Judge, accused give conflicting statements

HARARE - High Court Judge Charles Hungwe and murder suspect Jonathan Mutsinze have given conflicting statements on progress in Mutsinze’s murder trial, 10 years on.

The Constitutional Court in January ordered Hungwe to write an affidavit within 30 days detailing reasons for his delay in concluding the murder trial.

This was after Mutsinze filed a Constitutional Court application seeking a permanent stay of prosecution.

The charges arose in 1998, following allegations that he murdered Lesmore Kange and Willis Konje.

He reportedly last appeared before Hungwe on March 4, 2003 when the defence case was closed.

“I have become a victim of the system and have been in custody for 16 years of which the last 10 years I have been waiting for judgment,” Mutsinze said.

“This period of time surpasses any form of reasonability as envisaged by Section 13(4) and 18(2) of the Constitution of Zimbabwe.

“I am informed that the reason proffered for my situation is that the record of proceedings was lost and the honourable judge was, therefore, unable to complete the trial by passing judgment. I am also informed that the audio tapes that were used to record my trial have since all been erased.”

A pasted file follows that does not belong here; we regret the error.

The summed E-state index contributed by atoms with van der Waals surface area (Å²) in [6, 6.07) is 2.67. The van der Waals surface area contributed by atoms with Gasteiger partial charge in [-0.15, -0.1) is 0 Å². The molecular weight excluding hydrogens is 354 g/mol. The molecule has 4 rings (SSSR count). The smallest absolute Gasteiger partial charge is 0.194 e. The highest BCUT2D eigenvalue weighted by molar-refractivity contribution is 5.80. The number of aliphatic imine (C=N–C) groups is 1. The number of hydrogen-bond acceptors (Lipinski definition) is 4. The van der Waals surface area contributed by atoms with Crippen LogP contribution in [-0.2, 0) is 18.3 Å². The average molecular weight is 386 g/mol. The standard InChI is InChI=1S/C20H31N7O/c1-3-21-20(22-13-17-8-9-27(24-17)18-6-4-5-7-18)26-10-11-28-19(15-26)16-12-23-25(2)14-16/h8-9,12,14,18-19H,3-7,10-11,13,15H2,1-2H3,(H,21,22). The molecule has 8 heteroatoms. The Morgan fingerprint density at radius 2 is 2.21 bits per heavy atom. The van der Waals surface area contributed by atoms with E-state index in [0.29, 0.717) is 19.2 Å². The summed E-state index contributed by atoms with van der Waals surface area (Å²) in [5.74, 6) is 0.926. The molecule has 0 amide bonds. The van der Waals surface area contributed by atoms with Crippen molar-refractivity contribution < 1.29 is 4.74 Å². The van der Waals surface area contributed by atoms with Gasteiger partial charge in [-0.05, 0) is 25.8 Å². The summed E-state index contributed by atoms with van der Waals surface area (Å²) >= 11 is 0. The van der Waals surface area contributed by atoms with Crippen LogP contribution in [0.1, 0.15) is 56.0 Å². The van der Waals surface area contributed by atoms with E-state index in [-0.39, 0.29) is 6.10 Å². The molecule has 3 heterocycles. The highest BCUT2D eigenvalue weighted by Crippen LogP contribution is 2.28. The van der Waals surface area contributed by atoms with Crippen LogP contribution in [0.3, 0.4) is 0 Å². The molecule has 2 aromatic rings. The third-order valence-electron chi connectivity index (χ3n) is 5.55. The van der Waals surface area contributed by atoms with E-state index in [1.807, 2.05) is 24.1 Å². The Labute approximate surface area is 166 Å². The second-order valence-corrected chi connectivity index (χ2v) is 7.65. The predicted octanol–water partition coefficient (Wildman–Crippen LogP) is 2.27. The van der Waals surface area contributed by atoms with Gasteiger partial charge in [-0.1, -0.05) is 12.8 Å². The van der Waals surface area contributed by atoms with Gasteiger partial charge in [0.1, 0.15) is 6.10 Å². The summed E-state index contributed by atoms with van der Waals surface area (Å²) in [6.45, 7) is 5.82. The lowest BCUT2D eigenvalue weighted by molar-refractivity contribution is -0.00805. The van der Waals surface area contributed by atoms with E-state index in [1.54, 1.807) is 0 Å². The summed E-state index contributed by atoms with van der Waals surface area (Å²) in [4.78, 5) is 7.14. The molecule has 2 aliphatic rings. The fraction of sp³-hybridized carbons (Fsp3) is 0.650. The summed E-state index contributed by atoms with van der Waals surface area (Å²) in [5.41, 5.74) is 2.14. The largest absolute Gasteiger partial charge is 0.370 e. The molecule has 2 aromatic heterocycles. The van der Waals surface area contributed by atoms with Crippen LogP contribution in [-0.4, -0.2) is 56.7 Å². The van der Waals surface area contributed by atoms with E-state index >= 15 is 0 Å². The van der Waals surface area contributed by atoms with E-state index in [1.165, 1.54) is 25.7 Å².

According to court papers, Hungwe postponed the matter to May 6, 2003 for judgment, but since then nothing has materialised.

According to Chief Justice Godfrey Chidyausiku, Hungwe claimed in his affidavit that he had convicted Mutsinze and all that was left was the passing of sentence.

Mutsinze, who is the founder of the now defunct Jerusalem Apostolic Faith Church, on the other hand, said he was never convicted and that the court had not dealt with any extenuating circumstances.

Chidyausiku said there was serious conflict of evidence, which needed to be verified.

“This matter is further postponed sine die (indefinitely) to enable the Registrar of the High Court to reconstruct the record in this matter, with the assistance of all parties within 30 days,” Chidyausiku said.

Prosecutor Edmore Nyazamba had told the court that the state had failed to reach a common ground with Mutsinze’s lawyers on whether the suspect was convicted or not.

The original court document is missing and Nyazamba said the only remedy was to reconstruct the record of proceedings. He said the-then prosecutor Florence Ziyambi, who is now the deputy prosecutor-general had comprehensive notes pertaining to the case.

He said Ziyambi had precisely captured the trial, which would assist in the reconstruction of the record.

In his application, Mutsinze told the court that his liberty was now a constitutional matter, adding that the delay warranted him to be permanently absolved from the murder charges.

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